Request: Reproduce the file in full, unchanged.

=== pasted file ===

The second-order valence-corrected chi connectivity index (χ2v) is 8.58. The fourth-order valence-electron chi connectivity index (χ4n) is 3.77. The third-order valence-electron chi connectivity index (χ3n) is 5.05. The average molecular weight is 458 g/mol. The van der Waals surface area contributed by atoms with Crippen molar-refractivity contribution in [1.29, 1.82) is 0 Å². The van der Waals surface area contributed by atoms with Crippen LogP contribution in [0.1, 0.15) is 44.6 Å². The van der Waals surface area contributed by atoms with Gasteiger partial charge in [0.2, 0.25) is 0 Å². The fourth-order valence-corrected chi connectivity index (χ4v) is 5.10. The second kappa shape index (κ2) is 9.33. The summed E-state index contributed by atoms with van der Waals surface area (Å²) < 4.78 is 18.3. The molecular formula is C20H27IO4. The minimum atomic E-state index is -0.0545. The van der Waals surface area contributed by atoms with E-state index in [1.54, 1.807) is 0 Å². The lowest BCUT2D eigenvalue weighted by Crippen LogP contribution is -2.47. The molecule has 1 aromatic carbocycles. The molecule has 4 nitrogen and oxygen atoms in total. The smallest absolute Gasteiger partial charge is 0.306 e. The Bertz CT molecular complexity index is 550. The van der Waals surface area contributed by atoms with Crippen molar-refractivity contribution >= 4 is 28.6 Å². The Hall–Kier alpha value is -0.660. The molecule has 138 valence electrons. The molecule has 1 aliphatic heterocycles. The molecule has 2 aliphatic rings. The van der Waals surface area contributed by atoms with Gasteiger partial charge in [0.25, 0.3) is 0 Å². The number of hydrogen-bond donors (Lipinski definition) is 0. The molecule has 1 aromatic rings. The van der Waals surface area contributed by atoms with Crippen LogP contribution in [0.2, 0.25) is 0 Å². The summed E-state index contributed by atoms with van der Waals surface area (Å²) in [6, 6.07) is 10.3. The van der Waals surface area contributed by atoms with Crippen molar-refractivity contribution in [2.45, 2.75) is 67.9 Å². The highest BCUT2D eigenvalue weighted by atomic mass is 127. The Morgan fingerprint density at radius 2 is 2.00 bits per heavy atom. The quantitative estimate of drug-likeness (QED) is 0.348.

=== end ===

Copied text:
The second-order valence-corrected chi connectivity index (χ2v) is 8.58. The fourth-order valence-electron chi connectivity index (χ4n) is 3.77. The third-order valence-electron chi connectivity index (χ3n) is 5.05. The average molecular weight is 458 g/mol. The van der Waals surface area contributed by atoms with Crippen molar-refractivity contribution in [1.29, 1.82) is 0 Å². The van der Waals surface area contributed by atoms with Crippen LogP contribution in [0.1, 0.15) is 44.6 Å². The van der Waals surface area contributed by atoms with Gasteiger partial charge in [0.2, 0.25) is 0 Å². The fourth-order valence-corrected chi connectivity index (χ4v) is 5.10. The second kappa shape index (κ2) is 9.33. The summed E-state index contributed by atoms with van der Waals surface area (Å²) < 4.78 is 18.3. The molecular formula is C20H27IO4. The minimum atomic E-state index is -0.0545. The van der Waals surface area contributed by atoms with E-state index in [1.54, 1.807) is 0 Å². The lowest BCUT2D eigenvalue weighted by Crippen LogP contribution is -2.47. The molecule has 1 aromatic carbocycles. The molecule has 4 nitrogen and oxygen atoms in total. The smallest absolute Gasteiger partial charge is 0.306 e. The Bertz CT molecular complexity index is 550. The van der Waals surface area contributed by atoms with Crippen molar-refractivity contribution >= 4 is 28.6 Å². The Hall–Kier alpha value is -0.660. The molecule has 138 valence electrons. The molecule has 1 aliphatic heterocycles. The molecule has 2 aliphatic rings. The van der Waals surface area contributed by atoms with Gasteiger partial charge in [0.25, 0.3) is 0 Å². The number of hydrogen-bond donors (Lipinski definition) is 0. The molecule has 1 aromatic rings. The van der Waals surface area contributed by atoms with Crippen LogP contribution in [0.2, 0.25) is 0 Å². The summed E-state index contributed by atoms with van der Waals surface area (Å²) in [6, 6.07) is 10.3. The van der Waals surface area contributed by atoms with Crippen molar-refractivity contribution in [2.45, 2.75) is 67.9 Å². The highest BCUT2D eigenvalue weighted by atomic mass is 127. The Morgan fingerprint density at radius 2 is 2.00 bits per heavy atom. The quantitative estimate of drug-likeness (QED) is 0.348.